The Office for Budget Responsibility has been crunching some numbers, which Rishi Sunak is going to want to take note of: In their biannual fiscal report, the OBR have said that an extra £10bn a year for three years will be required on public services to manage the fallout from the pandemic. The money would go towards health, education and transport, with the lion’s share of that going towards health, specifically maintaining the test and trace programme, continuing the vaccine rollout and booster programmes, and also dealing the with record NHS backlog. Education spend is on catch-up programmes and transport funding is filling in the huge gaps for public transport operators that aren’t receiving the fare revenue to cover their operating costs.
The £30bn a year required to make this happen is a drop in the ocean compared to what the OBR consider the costs to the government of getting the UK to it’s 2050 net-zero carbon emissions pledge: They calculate the cost of this could add another 21% of GDP’s worth of debt over the next 30 years – or £469bn in today’s money. Interestingly, a lot of this wouldn’t be borrowing for fresh projects, but to cover the revenue losses on fuel duty. The OBR warn that taking swift and concerted global action now will be much cheaper than wasting time until the turn of the next decade and then having to take much more radical steps thereafter – in the latter scenario we’d also find ourselves more exposed to ‘potentially catastrophic risks’ the longer we wait and these, though unknown, would invariably have a large financial cost attached to them.
Based on the above, borrowing more seems to be an inevitability but with the cost of borrowing is likely to rise, taking on extra debt seems like a risk the government might not be too comfortable with: At the moment the debt pile is incredibly cheap to service, costing less than 1% of GDP, but a 1% rise in interest rates would cost another 0.5% of GDP to just keep the debt ticking over. We’ve also got a problem that the current debt pile is made up of short duration and inflation linked bonds, which means that refinancing maturing debt will become more expensive and if inflation does take off, then we’ve got even more problems (and if you ‘solve’ inflation by raising rates, you’re back to increasing your debt service costs). Previous governments will have welcomed inflation because it diminishes the real value of an existing debt, but Rishi Sunak is seemingly in the unenviable position of needing to grow the debt pile and hoping inflation doesn’t take hold. Tax rises, anyone?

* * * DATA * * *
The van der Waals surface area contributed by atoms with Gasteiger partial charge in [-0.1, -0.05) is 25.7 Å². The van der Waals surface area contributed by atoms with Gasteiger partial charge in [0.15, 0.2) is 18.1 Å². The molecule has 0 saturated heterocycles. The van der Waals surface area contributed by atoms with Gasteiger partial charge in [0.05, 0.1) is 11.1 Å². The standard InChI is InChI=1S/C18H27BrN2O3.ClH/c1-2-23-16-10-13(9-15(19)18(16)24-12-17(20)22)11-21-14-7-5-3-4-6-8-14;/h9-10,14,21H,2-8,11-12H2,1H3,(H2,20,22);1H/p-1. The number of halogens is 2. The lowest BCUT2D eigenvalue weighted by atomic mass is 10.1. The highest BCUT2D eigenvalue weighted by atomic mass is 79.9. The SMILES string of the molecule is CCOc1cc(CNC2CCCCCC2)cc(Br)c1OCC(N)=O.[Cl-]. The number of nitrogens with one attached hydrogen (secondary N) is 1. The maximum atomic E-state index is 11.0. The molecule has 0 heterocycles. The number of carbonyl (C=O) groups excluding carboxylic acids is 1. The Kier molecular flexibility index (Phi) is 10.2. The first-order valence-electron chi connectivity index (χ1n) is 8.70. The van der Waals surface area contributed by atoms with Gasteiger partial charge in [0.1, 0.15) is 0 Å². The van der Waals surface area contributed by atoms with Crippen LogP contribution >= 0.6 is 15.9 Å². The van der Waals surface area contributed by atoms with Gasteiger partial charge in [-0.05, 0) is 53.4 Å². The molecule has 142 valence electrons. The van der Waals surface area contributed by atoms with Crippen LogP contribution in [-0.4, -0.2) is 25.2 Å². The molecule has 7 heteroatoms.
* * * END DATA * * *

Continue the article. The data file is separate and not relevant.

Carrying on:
US treasury Secretary Janet Yellen is said to be pushing for a higher global corporation tax threshold than the 15% that has been agreed by 130 countries in the OECD. Ms Yellen and several other G20 countries find themselves also staring at a burgeoning debt pile and are drawing the conclusion that this is probably the only way to pay for it. For now though, G20 finance leaders will meet in Venice this weekend and will endorse the 15% minimum as a starting point – though it won’t be formally signed off until later in the year and will be contingent on the Biden administration putting in some fairly rigorous US tax overhauls ahead of that.
Staying with the cost of debts: The Washington Post has an interesting piece on what rising US interest rates could mean for emerging market economies. They say that over the course of the pandemic these countries have seen debt piles swell to $86 trillion, up by almost 15% since March of last year, and are likely to continue to climb as countries have to spend to get back on their feet. These countries have a triple whammy to deal with if the US raise rates: 1, their borrowing will largely be in USD and increase their debt service costs. 2, refinancing debt will become more expensive as the relative returns being offered by developed economies with higher rates will become more appealing and these countries will have to compete by offering more favourable terms. 3, if the US Dollar strengthens versus their domestic currency, then taxes collected in local currencies may be worth less in US dollar terms and therefore won’t go as far towards covering interest payments -this in turn might hurt their credit ratings and further raise borrowing costs.
This amount of possible default risk isn’t something that these countries can solve alone and will be a discussion point at this weekend’s G20 meeting. Currently there is a suspension on debt servicing costs for developing countries repaying debt to governments, but this expires at the end of the year and didn’t cover repayments to non-government creditors (which is the vast majority). This is a subject that won’t be going away by itself, and we’d expect (read: hope) to hear more about possible solutions to this in the months ahead.
Away from debt and briefly to markets: It’s been a slow start to the week following the 4th July weekend market holiday in the US. Things have got off to a reasonable start in Europe this morning, though Spain’s IBEX35 index is trailing the Italians’ FTSE MIB index very slightly after what was a very long night of football.
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